Unfortunately, your access has now expired. But there’s good news—by subscribing today, you will receive 22 issues of Booklist magazine, 4 issues of Book Links, and single-login access to Booklist Online and over 200,000 reviews.
Your access to Booklist Online has expired. If you still subscribe to the print magazine, please proceed to your profile page and check your subscriber number against a current magazine mailing label. (If your print subscription has lapsed, you will need to renew.)
Free Trial, activate profile, or subscribe
Find more The Changing Face of Hollywood
By the late 1950s, the Hollywood studio system—in which on- and offscreen talent was essentially indentured to the studios—was in serious trouble. Many top actors, writers, and directors were no longer bound by restrictive studio contracts and could work for whomever they wanted. By the 1960s, the major Hollywood studios were still doing what they’d been doing for decades: making westerns and lavish historical dramas and big-budget musicals. But the little guys, the young upstarts, the independents, were starting to turn out movies that were fresh, very different, that just happened to be very good. Here’s an overview of some essential books about the changing face of Hollywood, as the studio system breathed its last, and the era of independent filmmaking took hold.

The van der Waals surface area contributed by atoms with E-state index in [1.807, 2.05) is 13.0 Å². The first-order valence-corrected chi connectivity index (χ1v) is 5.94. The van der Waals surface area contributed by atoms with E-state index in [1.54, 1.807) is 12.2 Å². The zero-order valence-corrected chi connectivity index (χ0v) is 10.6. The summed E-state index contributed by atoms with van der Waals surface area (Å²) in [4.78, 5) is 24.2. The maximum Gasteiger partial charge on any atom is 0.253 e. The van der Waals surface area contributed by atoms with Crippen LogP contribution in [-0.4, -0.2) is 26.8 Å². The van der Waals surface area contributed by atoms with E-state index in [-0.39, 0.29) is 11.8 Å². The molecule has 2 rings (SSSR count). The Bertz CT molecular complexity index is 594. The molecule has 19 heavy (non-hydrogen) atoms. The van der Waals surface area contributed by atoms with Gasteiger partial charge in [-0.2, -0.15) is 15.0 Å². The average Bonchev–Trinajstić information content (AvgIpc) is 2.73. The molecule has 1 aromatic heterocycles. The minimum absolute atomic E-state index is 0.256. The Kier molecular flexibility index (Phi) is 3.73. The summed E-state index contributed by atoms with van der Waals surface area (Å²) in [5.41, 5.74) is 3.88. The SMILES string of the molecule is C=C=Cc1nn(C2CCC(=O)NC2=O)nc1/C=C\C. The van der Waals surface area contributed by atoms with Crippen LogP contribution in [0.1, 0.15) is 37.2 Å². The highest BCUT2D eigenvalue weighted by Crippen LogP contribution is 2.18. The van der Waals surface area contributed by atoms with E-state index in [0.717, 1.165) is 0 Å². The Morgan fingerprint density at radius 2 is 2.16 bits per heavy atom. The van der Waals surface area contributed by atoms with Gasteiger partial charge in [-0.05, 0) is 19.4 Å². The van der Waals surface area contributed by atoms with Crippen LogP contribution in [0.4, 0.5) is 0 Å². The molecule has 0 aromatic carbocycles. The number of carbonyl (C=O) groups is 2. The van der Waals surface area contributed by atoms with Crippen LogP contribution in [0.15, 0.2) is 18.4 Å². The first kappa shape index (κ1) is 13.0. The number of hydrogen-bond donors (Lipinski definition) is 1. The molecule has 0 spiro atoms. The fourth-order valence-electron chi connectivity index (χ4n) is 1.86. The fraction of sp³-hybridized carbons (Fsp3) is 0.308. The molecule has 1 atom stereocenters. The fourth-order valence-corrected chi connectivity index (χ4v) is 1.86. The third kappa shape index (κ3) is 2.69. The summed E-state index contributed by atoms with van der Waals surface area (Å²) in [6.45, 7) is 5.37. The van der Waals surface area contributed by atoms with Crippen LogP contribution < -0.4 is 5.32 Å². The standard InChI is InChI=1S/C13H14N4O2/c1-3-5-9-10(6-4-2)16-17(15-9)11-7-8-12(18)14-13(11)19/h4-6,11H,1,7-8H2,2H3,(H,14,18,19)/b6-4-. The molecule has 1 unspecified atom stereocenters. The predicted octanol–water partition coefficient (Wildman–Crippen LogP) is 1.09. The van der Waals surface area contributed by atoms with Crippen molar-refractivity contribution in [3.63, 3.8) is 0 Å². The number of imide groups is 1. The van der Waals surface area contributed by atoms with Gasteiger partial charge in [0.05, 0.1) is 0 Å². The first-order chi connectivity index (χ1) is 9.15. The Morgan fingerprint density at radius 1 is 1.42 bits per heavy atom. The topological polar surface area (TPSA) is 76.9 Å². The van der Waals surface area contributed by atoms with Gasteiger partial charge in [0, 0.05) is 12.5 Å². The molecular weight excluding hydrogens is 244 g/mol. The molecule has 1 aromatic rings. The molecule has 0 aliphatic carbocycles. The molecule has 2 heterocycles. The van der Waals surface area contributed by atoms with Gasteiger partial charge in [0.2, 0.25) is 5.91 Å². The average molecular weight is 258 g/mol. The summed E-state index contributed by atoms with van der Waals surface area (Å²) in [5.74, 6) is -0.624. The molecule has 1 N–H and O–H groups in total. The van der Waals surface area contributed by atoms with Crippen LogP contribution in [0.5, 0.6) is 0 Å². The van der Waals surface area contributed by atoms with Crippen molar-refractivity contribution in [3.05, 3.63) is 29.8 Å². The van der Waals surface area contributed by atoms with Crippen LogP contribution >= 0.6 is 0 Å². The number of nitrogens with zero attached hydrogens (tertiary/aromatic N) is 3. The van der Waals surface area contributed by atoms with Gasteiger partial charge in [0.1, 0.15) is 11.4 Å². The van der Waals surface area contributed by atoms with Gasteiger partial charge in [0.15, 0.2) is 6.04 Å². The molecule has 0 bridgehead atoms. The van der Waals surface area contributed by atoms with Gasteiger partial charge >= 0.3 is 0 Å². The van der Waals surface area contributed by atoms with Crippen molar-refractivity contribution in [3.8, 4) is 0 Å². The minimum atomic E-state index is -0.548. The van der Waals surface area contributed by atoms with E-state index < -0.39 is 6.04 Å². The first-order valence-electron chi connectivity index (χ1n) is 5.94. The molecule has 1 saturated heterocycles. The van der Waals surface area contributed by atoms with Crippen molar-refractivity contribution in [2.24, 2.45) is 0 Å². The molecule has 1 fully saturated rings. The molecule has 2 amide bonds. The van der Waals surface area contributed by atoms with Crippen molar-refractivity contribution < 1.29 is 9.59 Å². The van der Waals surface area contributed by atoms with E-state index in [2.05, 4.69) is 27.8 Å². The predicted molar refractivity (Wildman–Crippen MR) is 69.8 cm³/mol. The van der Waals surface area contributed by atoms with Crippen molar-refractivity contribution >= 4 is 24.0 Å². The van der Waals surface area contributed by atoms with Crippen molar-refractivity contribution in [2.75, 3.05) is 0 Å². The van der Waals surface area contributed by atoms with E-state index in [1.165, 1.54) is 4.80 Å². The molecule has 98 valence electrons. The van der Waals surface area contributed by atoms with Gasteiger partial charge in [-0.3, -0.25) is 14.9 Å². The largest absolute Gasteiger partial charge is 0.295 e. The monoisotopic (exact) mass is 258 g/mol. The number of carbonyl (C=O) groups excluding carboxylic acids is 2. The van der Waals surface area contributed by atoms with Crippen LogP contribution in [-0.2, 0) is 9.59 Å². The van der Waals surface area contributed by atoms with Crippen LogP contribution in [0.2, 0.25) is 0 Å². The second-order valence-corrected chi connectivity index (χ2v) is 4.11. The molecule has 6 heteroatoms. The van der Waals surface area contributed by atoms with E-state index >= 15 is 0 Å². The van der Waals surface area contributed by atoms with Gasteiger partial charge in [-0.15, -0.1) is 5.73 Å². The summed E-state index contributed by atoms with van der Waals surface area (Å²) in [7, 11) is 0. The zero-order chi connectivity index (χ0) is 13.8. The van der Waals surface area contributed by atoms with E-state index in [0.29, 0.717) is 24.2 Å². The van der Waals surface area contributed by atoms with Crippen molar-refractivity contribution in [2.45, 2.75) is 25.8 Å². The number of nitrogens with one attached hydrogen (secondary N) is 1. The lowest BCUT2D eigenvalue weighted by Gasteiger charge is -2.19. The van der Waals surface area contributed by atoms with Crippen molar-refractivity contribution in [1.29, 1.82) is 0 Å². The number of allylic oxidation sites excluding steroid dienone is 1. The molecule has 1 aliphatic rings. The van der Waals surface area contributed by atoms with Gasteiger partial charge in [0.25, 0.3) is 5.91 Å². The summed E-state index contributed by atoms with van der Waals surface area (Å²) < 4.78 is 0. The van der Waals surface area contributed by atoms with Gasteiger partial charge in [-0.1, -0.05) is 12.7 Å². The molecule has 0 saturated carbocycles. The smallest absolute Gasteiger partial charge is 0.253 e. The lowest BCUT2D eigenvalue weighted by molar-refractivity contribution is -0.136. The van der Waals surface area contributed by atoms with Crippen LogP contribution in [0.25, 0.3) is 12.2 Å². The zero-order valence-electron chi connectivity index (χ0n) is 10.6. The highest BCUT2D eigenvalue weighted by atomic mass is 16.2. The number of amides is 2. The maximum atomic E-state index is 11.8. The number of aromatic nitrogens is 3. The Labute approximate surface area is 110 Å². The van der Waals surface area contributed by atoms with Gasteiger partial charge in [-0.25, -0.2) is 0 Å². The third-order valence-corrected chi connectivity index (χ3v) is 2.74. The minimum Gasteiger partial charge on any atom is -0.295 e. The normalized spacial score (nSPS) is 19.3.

Pictures at a Revolution (2008), by Mark Harris, looks at the five films released in 1967 that were nominated for the Academy Award for best picture: Bonnie and Clyde, The Graduate, In the Heat of the Night, Guess Who’s Coming to Dinner, and Doctor Dolittle. Two throwbacks to the old studio system (Guess Who’s Coming to Dinner and Doctor Dolittle) and three movies that reflected the changing tastes of the American moviegoer: films with violence and frank discussions of sex, films that tackled social issues head-on (compare the way In the Heat of the Night and Guess Who’s Coming to Dinner handle the theme of racism). Harris traces the development and production of each of the movies, presenting the studio throwbacks as lumbering, arthritic productions, while presenting the other three films (equally troubled productions, in their own ways) as younger, nimbler, and altogether more exciting.